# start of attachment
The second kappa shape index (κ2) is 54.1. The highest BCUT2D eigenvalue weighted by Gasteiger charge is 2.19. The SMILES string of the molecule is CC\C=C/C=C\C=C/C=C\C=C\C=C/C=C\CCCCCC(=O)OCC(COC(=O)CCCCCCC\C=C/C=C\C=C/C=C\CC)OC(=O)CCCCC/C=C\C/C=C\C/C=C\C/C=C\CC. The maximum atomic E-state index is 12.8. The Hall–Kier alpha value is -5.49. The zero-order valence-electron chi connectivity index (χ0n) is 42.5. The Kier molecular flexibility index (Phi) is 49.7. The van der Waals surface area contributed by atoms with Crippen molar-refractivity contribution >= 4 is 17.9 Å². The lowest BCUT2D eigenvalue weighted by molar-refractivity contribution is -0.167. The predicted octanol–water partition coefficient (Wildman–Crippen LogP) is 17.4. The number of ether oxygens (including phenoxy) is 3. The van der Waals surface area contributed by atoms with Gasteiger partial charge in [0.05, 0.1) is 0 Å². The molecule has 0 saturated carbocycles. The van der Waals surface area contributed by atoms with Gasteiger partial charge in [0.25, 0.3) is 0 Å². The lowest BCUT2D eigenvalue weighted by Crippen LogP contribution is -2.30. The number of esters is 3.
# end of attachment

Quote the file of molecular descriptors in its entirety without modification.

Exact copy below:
The second kappa shape index (κ2) is 54.1. The highest BCUT2D eigenvalue weighted by Gasteiger charge is 2.19. The SMILES string of the molecule is CC\C=C/C=C\C=C/C=C\C=C\C=C/C=C\CCCCCC(=O)OCC(COC(=O)CCCCCCC\C=C/C=C\C=C/C=C\CC)OC(=O)CCCCC/C=C\C/C=C\C/C=C\C/C=C\CC. The maximum atomic E-state index is 12.8. The Hall–Kier alpha value is -5.49. The zero-order valence-electron chi connectivity index (χ0n) is 42.5. The Kier molecular flexibility index (Phi) is 49.7. The van der Waals surface area contributed by atoms with Crippen molar-refractivity contribution >= 4 is 17.9 Å². The lowest BCUT2D eigenvalue weighted by molar-refractivity contribution is -0.167. The predicted octanol–water partition coefficient (Wildman–Crippen LogP) is 17.4. The number of ether oxygens (including phenoxy) is 3. The van der Waals surface area contributed by atoms with Gasteiger partial charge in [0.05, 0.1) is 0 Å². The molecule has 0 saturated carbocycles. The van der Waals surface area contributed by atoms with Gasteiger partial charge in [0.25, 0.3) is 0 Å². The lowest BCUT2D eigenvalue weighted by Crippen LogP contribution is -2.30. The number of esters is 3.